By Bart Mallon, Esq. (www.colefrieman.com)
“Purchased Lead Lists and How to Use Them”
A good resource for CTAs that are actively trying to raise money are lead lists – lists of names and contact information of potential future clients or investors. This overview is for the CTA Expo 2009 program entitled Purchased Lead Lists and How to Use Them. The program was sponsored by Patke & Associates and featured Jacques DeRouen of Pinnacle Alternative Investments.
Jacques started off by telling all of the CTAs that they need to get out and market to investors. The point is to get your story to willing listening. He then provided us with a brief background of how he got involved with lists and how he learned to use lists effectively. The biggest takeaway is that getting good at using lead lists takes time and dedication – but don’t let the list intimidate you. From here he discussed a number of items about lead lists in general.
Lead Lists in General
There are many different types of lists and the lists come in a variety of different formats and include various different types of information. CTAs should research exactly what they will get with these lists and some questions which the purchaser should ask include the following:
- Has the list maker described their list and what they provide?
- What is the reputation of the list maker?
- Does the list have references, if no, then why?
- Is there a free sample?
- What information is on the list – key contact names, size of the investor, email addresses.
CTA managers should think about making some calls to the investors on the sample lists which are released. Basically the manager wants to make sure that the list is not something that was simply culled from the phone book – the leads need to be warmer. If they are providing a general list of investors, this is ok but it will probably take you more time.
The biggest thing to consider is your budget. If you don’t have money in the budget to buy a list, then don’t buy it. A CTA should always be aware of the fees coming in and be able to justify any expenses, which includes a list.
Prepping an Investor Database
When you get a lead list it will typically be in some sort of spreadsheet like excel and it will be up to the CTA to clean up the data and make it user friendly. There are a number of different ways to establish databases that will work for keeping track of investors contacted and to contact. After formatting a database or input, the CTA should always back-up the new, manipulated data. From here the CTA will want to export the manipulated data to a CRM. There are a number of customer relationship management (CRM) software solutions which allow managers to manipulate large raw sets of data, such as the lead lists. It is very important for the CTA to take good notes about the interactions with the leads.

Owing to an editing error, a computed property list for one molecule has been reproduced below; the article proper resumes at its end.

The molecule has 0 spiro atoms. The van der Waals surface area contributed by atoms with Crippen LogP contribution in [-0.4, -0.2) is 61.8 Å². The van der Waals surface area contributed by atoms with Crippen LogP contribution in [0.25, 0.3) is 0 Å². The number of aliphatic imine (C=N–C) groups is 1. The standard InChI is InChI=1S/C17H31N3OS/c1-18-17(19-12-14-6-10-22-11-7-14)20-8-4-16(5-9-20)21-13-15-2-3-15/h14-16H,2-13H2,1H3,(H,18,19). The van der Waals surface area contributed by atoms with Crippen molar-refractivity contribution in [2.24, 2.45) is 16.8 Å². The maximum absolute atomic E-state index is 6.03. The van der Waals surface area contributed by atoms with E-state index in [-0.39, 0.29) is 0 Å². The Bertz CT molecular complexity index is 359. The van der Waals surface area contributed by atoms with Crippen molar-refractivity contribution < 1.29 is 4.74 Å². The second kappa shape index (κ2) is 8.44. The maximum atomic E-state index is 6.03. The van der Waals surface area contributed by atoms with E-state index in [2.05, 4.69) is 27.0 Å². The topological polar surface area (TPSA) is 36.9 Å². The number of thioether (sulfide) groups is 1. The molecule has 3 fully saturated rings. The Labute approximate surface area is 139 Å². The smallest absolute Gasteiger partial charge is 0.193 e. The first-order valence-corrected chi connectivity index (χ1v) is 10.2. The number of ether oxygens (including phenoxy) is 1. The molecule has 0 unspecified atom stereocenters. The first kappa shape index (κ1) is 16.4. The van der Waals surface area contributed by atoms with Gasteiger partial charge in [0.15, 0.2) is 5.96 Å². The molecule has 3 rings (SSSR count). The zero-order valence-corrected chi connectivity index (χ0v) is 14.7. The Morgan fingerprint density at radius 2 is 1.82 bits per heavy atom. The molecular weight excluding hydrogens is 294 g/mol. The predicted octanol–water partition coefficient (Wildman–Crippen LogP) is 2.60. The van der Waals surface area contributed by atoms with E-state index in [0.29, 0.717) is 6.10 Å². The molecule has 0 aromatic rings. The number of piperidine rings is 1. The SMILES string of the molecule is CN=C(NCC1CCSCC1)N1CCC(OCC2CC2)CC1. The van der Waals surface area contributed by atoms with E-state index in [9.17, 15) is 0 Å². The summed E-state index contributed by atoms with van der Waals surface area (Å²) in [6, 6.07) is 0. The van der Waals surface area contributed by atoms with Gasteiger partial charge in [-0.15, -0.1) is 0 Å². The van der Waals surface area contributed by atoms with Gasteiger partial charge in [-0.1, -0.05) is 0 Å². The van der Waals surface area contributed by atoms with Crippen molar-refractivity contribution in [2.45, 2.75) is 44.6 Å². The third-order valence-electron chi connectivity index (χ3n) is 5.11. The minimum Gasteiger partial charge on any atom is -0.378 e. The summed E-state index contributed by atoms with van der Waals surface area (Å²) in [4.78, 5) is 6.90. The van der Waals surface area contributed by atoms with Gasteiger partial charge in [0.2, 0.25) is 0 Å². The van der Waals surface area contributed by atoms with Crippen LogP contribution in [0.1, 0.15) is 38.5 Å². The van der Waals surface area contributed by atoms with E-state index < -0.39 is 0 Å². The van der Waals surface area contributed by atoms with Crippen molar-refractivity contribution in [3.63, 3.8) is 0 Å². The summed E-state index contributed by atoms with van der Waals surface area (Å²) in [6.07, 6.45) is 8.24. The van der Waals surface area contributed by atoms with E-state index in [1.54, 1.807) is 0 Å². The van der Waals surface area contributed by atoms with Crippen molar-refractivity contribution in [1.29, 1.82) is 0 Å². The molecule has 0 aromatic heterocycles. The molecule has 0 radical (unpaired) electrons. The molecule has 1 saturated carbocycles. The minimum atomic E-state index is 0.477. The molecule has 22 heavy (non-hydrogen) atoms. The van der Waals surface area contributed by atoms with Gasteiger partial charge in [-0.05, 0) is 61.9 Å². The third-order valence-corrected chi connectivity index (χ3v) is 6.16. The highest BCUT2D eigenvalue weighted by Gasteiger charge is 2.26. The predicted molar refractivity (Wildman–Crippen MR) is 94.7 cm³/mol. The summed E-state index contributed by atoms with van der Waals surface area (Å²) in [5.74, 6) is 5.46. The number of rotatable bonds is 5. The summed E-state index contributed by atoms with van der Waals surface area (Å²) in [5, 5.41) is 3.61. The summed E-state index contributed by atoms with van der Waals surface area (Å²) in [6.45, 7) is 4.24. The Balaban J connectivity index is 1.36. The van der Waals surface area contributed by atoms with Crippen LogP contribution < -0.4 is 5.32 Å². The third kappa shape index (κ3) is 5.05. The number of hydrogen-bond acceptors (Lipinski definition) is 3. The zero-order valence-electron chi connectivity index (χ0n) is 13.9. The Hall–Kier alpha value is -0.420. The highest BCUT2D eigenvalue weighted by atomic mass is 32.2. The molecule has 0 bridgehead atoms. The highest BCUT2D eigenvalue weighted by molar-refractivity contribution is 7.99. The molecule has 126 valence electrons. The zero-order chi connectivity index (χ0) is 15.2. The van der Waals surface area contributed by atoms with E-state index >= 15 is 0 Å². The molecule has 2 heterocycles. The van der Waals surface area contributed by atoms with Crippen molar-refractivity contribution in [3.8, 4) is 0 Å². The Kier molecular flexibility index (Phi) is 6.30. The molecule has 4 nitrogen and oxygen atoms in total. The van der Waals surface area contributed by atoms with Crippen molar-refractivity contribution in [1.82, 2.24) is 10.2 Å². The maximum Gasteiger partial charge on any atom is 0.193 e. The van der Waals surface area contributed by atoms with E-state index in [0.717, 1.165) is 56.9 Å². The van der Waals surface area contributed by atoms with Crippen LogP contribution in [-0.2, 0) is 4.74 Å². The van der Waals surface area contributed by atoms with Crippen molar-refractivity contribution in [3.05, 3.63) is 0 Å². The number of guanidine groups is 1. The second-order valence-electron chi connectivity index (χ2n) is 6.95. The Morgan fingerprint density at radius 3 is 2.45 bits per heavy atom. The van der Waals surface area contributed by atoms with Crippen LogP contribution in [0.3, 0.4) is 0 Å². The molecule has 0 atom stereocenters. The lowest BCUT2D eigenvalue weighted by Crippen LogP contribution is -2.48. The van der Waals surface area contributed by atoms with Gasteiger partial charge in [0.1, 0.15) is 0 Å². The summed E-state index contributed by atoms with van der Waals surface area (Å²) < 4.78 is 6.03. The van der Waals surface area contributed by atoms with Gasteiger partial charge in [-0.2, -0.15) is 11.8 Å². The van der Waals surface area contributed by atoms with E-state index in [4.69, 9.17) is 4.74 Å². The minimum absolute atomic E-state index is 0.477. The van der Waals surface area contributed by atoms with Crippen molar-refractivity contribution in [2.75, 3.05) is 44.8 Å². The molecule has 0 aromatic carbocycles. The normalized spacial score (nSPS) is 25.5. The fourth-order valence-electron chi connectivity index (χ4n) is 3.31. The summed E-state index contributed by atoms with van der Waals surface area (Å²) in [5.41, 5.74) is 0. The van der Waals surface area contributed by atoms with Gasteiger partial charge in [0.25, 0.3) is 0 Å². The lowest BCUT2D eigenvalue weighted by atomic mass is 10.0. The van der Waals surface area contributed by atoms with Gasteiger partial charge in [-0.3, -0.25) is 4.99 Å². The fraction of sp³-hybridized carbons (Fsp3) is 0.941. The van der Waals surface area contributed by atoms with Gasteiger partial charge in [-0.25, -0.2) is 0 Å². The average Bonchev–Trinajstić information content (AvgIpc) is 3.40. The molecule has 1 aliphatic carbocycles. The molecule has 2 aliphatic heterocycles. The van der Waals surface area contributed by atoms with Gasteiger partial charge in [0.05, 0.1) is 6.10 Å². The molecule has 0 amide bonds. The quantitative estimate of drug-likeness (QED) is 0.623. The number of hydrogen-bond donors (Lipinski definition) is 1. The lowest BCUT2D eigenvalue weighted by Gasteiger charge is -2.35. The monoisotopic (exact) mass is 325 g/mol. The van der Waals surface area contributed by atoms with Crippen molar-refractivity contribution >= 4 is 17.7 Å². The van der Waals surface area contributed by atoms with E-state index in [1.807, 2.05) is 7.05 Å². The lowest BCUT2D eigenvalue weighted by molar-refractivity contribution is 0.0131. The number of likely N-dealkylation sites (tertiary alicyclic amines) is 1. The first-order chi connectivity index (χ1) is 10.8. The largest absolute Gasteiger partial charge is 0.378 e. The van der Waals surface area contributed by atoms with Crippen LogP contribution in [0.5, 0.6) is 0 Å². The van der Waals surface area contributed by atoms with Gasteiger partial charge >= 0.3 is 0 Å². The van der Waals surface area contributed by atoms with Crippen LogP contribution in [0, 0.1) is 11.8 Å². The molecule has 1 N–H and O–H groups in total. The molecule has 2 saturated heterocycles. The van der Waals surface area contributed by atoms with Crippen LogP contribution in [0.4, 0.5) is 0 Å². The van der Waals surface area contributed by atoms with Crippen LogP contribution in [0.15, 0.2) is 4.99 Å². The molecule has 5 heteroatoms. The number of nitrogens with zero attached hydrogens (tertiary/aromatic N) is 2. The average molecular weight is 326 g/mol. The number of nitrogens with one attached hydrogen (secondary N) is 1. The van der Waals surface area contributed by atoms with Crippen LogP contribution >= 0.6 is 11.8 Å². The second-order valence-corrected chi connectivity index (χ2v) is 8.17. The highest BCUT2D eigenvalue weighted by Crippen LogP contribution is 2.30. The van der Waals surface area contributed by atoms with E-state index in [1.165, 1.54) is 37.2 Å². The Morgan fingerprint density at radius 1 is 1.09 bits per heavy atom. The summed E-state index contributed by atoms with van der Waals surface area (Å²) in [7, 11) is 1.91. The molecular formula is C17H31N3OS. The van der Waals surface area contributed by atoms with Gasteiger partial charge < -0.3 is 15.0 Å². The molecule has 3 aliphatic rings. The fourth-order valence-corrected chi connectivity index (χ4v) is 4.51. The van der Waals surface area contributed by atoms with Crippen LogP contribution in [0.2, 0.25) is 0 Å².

Notes About Emailing Investors from Lead Lists
Emailing your marketing presentation can be a very effective way to market to some of the investors on the lead lists. However, CTAs should not send every piece of marketing material that they have. A CTA may want to think about emailing a summary presentation with bullett points. A teaser like this sets the plate so that when the CTA follows up with the lead (with a phone call), the lead has a little bit of background on the manager, but is not overwhelmed (or worse, annoyed). CTAs should be aware that even with the best lead lists there is likely to be some email kickback from natural changes in the composition of the company. The best systems are likely to have 2-3% kickback, the middle tiered lists are likely to have 5-10% kickback and the lower quality lists are likely to have much more.
Approaching Fund of Fund Investors
While many fund of fund investors don’t actively advertise that they allocate to emerging managers, they do and CTA firms should be calling these managers. Even if a FOF manager decided not to invest with the CTA manager, calling is still a good way to connect and develop a relationship – potentially that relationship can develop down the line. Fund of fund managers do like CTA and other emerging managers not only because of the potential returns but also because the FOF managers are likely to be able to negotiate carve-outs of the CTA manager’s future capacity.
This article first appeared in the CTA Expo Blog run by Bart Mallon, Esq. Mr. Mallon also runs the Hedge Fund Law Blog and is committed to providing useful and easy to understand information for CTAs and CPOs which can be found in our CTA and CPO Registration and Compliance Guide. For more information on CTA registration or compliance services please contact Mr. Mallon at 415-868-5345.